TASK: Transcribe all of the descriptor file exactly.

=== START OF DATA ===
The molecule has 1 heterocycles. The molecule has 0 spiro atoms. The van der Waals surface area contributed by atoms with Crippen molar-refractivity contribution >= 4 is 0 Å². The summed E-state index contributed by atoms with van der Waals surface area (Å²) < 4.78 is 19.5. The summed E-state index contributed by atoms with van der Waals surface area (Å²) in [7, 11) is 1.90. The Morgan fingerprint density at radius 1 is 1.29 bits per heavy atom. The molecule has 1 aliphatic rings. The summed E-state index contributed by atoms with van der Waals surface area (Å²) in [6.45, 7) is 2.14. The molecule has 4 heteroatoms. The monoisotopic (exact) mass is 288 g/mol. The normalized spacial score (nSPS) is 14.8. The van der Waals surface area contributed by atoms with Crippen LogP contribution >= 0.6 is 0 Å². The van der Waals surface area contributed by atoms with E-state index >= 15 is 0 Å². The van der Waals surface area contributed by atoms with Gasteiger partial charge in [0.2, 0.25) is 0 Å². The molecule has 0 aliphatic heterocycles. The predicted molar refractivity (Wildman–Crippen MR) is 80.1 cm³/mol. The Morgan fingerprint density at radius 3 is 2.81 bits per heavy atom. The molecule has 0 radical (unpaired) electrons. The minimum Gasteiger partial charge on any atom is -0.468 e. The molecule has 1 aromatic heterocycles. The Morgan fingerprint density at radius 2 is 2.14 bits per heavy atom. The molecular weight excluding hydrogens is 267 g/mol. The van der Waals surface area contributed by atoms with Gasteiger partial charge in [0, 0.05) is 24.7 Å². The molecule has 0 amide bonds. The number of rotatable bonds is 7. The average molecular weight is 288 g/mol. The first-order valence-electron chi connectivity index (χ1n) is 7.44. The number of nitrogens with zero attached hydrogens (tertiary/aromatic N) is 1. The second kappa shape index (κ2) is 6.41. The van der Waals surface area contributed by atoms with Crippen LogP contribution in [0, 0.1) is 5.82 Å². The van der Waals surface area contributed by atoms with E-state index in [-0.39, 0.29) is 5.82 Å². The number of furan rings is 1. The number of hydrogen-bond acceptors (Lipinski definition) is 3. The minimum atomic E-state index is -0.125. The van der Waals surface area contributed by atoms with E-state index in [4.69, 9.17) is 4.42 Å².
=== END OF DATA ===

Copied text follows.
The molecule has 1 heterocycles. The molecule has 0 spiro atoms. The van der Waals surface area contributed by atoms with Crippen molar-refractivity contribution >= 4 is 0 Å². The summed E-state index contributed by atoms with van der Waals surface area (Å²) < 4.78 is 19.5. The summed E-state index contributed by atoms with van der Waals surface area (Å²) in [7, 11) is 1.90. The Morgan fingerprint density at radius 1 is 1.29 bits per heavy atom. The molecule has 1 aliphatic rings. The summed E-state index contributed by atoms with van der Waals surface area (Å²) in [6.45, 7) is 2.14. The molecule has 4 heteroatoms. The monoisotopic (exact) mass is 288 g/mol. The normalized spacial score (nSPS) is 14.8. The van der Waals surface area contributed by atoms with Crippen LogP contribution >= 0.6 is 0 Å². The van der Waals surface area contributed by atoms with E-state index >= 15 is 0 Å². The van der Waals surface area contributed by atoms with Gasteiger partial charge in [0.2, 0.25) is 0 Å². The molecule has 0 aliphatic heterocycles. The predicted molar refractivity (Wildman–Crippen MR) is 80.1 cm³/mol. The Morgan fingerprint density at radius 3 is 2.81 bits per heavy atom. The molecule has 0 radical (unpaired) electrons. The minimum Gasteiger partial charge on any atom is -0.468 e. The molecule has 1 aromatic heterocycles. The Morgan fingerprint density at radius 2 is 2.14 bits per heavy atom. The molecular weight excluding hydrogens is 267 g/mol. The van der Waals surface area contributed by atoms with Gasteiger partial charge in [0, 0.05) is 24.7 Å². The molecule has 0 amide bonds. The number of rotatable bonds is 7. The average molecular weight is 288 g/mol. The first-order valence-electron chi connectivity index (χ1n) is 7.44. The number of nitrogens with zero attached hydrogens (tertiary/aromatic N) is 1. The second kappa shape index (κ2) is 6.41. The van der Waals surface area contributed by atoms with Crippen LogP contribution in [0, 0.1) is 5.82 Å². The van der Waals surface area contributed by atoms with E-state index in [-0.39, 0.29) is 5.82 Å². The number of furan rings is 1. The number of hydrogen-bond acceptors (Lipinski definition) is 3. The minimum atomic E-state index is -0.125. The van der Waals surface area contributed by atoms with E-state index in [4.69, 9.17) is 4.42 Å².